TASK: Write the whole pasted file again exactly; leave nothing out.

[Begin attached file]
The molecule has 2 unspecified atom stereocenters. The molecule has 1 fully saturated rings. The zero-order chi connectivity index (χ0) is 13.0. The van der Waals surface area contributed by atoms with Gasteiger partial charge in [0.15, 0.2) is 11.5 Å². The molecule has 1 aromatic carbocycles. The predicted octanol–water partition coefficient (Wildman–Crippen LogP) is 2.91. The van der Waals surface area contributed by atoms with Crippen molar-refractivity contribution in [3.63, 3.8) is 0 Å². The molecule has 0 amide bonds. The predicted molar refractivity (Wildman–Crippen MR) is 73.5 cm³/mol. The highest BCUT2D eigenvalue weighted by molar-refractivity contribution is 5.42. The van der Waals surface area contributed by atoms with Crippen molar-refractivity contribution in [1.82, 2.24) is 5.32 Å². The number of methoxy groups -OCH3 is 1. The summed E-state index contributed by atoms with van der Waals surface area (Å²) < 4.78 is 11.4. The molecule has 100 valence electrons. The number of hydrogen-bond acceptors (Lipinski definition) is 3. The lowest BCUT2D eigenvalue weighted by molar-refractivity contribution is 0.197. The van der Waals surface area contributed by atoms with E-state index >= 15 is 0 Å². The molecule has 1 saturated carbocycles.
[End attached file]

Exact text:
The molecule has 2 unspecified atom stereocenters. The molecule has 1 fully saturated rings. The zero-order chi connectivity index (χ0) is 13.0. The van der Waals surface area contributed by atoms with Gasteiger partial charge in [0.15, 0.2) is 11.5 Å². The molecule has 1 aromatic carbocycles. The predicted octanol–water partition coefficient (Wildman–Crippen LogP) is 2.91. The van der Waals surface area contributed by atoms with Crippen molar-refractivity contribution in [3.63, 3.8) is 0 Å². The molecule has 0 amide bonds. The predicted molar refractivity (Wildman–Crippen MR) is 73.5 cm³/mol. The highest BCUT2D eigenvalue weighted by molar-refractivity contribution is 5.42. The van der Waals surface area contributed by atoms with Crippen molar-refractivity contribution in [1.82, 2.24) is 5.32 Å². The number of methoxy groups -OCH3 is 1. The summed E-state index contributed by atoms with van der Waals surface area (Å²) < 4.78 is 11.4. The molecule has 100 valence electrons. The number of hydrogen-bond acceptors (Lipinski definition) is 3. The lowest BCUT2D eigenvalue weighted by molar-refractivity contribution is 0.197. The van der Waals surface area contributed by atoms with E-state index >= 15 is 0 Å². The molecule has 1 saturated carbocycles.